So, if you’re in the UK, you can’t feed cooked carrot or carrot peel prepared in the kitchen, but you can feed them carrots straight from the store or garden.
This rule is in place to prevent the cross-contamination of disease from one food source to another.
While many backyard chicken keepers don’t agree or are frustrated by these rules, they can carry penalties if they’re broken and don’t seem to be going away any time soon.
Do Chickens Eat Carrot Tops?
Most chickens enjoy eating carrot tops, and they’re a safe, nutritious food for them to pick at.
If you grow carrots in your garden, you can leave the tops out for your flock to scratch, and peck through will keep them busy at the same time as feeding them a nutritious treat.
Can You Grow Carrots If You Eat Chickens?
Because chickens like to eat carrot tops, this can become a problem if they peck at the young shoots because they can destroy a crop in one go.
Chickens also like to scratch in the soil around vegetables and have the power in their feet to unearth the young vegetables growing below.
If you’re growing carrots in a place where chickens free-range, I would highly recommend fencing or netting them off; otherwise, you might not have much to dig up come harvest time.
How Often Should You Feed Carrots to Chickens?
Carrots should only be fed to chickens as a treat and not as a meal replacement because, although they’re high in nutrients, they don’t provide the chicken with the protein or energy they need to stay healthy.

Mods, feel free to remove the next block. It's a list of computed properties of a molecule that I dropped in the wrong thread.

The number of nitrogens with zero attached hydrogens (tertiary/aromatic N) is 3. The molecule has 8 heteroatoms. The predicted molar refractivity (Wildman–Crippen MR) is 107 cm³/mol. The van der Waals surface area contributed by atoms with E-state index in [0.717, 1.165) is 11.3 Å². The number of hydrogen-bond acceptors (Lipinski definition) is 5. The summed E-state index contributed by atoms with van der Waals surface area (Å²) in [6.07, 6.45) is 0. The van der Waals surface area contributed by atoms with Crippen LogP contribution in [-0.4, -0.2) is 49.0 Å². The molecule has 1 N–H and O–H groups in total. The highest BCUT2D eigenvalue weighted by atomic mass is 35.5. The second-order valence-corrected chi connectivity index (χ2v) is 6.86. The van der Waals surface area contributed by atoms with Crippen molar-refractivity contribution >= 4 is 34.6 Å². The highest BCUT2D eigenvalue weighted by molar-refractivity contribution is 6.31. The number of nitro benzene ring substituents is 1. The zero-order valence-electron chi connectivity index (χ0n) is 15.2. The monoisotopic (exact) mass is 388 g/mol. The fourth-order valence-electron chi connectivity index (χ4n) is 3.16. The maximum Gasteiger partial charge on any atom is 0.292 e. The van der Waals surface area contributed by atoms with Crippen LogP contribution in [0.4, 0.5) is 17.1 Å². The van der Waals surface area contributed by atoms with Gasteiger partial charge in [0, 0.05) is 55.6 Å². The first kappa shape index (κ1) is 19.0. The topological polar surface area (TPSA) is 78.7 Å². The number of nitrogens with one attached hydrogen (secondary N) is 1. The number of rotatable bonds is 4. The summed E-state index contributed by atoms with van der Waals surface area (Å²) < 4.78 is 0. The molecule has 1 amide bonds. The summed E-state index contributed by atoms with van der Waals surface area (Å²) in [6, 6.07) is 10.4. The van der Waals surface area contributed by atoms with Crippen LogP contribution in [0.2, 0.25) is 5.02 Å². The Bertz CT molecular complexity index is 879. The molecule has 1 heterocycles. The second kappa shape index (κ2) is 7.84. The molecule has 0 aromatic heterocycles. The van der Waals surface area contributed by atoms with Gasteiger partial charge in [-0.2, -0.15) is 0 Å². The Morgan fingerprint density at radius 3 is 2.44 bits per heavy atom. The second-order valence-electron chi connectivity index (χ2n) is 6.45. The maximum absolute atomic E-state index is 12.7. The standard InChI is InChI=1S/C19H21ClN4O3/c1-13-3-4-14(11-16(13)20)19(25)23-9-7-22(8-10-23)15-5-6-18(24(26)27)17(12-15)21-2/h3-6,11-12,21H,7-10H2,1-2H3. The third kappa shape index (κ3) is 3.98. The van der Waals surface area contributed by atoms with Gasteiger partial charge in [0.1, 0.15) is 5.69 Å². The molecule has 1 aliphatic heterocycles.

Chickens are a bit like children when it comes to food, and if they get too many treats, they expect it all the time and don’t eat their normal food.
If your chickens are free-range, they’ll be finding lots of other natural foods as they graze, so a complete feed is enough for them to get everything they need.
Treats should only make up a small percentage of the chicken’s daily food, so try to limit it to two or three times per week.
It’s also a good idea to vary different types of vegetables and fruit, to give them a wider range of nutrients.
Can Carrots Make Chickens Egg Yolks More Orange?
These days the mark of a good egg seems to be focused around the color of the yolk, and generally speaking, the darker and richer the egg, the tastier it is.
This article was first published on May 19, 2021 by Pentagon-Pets.
Some egg producers add certain supplements to the chicken’s feed to make the yolks darker, but for backyard chicken keepers who allow their birds to free-range, this will come naturally.
The best way to achieve a darker orange yolk is to allow chickens onto the ground where they can scratch and graze naturally for bugs and vegetation.
It’s not a good idea to feed chickens carrots for a darker yolk because they would need a lot to make a difference. However, a good happy, and healthy lifestyle will result in great eggs, which are much tastier than anything you could buy in a store.
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Pentagon Pet is the owner of this article that was first published on May 19, 2021.
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This article and its contents are owned by Pentagon Pets and was first published on May 19, 2021.